I'd rather work in New York, but then again, I've yet to visit Boston. I hear it's an incredible city. How could I check the curve on the NESL scholarship? Why is NESL a place that kicks out so many people for academics? If NESL kicks students out for doing poorly, wouldn't that make my 2.5 easier to maintain?
Call the school and ask what their curve is if you can't find it online. I bet it hits right around a 2.4 - 2.5 being median.
NESL presumptively kicks out a bunch of people on the front end so they don't end up graduating, taking the bar, failing, and harming the school's passage rate on the back end. When 25% of the entering students have a 2.9/150 or less, it's obvious that a number of them simply won't be able to pass the bar no matter what the school does. As a result, drastic measures must be taken at some level, and making the entire 1L class sink or swim right out the gate (and continue swimming for a few years) is a pretty easy way for the school to go about getting rid of the bad students while panning for gold. This is a common T3/4 tactic.
The fact that they kick a number of people out won't make it easier to maintain your scholarship, it will just make it easier for you to lose your scholarship and get kicked out yourself. Remember, the first semester (and to a lesser extent, the first year), you'll have something of a built in airbag of bodies underneath your grades, an airbag that will be heavily depleted after December and more or less gone after 1L. Every time you have a poor performing classmate leave, you fall one rung down the grading curve ladder, unless you're already below them or you're at the very top of the class. Even if you're not the guy that's eating the Ds and Fs left behind by the fallen, you may well be the victim of a collapsing floor that sees your previous median-worthy performance devalued. What you actually want is for people above you (and yourself) to transfer out.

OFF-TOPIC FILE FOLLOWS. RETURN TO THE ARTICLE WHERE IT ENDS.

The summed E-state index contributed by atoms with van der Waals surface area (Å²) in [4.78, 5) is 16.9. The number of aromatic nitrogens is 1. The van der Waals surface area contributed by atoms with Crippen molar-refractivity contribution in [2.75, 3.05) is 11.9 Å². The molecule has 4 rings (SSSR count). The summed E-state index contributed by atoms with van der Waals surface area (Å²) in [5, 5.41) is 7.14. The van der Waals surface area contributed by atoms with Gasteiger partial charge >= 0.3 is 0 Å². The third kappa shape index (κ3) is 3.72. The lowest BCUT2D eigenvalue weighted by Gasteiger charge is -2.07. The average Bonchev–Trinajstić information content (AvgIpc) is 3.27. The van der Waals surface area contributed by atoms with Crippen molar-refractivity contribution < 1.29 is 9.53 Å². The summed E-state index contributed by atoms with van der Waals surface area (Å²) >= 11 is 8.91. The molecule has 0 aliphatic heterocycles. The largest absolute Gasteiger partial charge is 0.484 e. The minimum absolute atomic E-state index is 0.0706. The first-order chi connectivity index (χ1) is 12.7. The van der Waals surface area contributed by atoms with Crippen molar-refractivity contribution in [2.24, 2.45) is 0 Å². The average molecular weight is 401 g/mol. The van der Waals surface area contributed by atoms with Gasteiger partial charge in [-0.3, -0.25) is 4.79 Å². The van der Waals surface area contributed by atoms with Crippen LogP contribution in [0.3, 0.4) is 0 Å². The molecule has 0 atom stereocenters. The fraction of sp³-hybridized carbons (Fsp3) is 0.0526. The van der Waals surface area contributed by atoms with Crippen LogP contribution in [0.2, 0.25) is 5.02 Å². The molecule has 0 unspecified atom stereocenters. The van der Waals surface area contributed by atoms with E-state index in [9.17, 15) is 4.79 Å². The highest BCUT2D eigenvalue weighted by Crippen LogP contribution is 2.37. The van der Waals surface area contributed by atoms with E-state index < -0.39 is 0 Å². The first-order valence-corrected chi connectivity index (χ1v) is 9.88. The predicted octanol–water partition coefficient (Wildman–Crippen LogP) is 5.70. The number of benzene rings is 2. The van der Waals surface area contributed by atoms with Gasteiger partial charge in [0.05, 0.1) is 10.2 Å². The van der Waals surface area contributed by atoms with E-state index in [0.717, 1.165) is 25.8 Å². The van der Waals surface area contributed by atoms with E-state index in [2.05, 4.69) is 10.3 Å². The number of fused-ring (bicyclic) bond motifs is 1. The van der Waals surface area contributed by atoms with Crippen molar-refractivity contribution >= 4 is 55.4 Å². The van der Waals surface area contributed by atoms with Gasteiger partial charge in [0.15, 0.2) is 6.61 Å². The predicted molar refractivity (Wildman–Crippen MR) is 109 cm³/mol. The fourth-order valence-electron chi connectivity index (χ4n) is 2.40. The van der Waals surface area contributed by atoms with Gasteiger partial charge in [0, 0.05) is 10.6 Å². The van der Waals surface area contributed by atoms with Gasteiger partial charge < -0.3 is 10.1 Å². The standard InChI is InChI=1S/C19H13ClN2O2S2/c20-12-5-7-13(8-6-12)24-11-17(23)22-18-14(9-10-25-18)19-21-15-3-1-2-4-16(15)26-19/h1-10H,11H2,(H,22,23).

Finally, and I'm not saying that NESL does or doesn't do this, just that it happens and it tends to happen more at lower ranked schools based on what I've personally heard, some schools will lump most or all of the scholarship recipients into one section, which will necessarily cause a large percentage of them to lose their scholarships. Again, I have no idea if NESL does this, and by default I'd assume that they don't, but approach with caution all the same.
When I asked if you were tied to the New England region, I meant it more in terms of "how do you feel about The South?"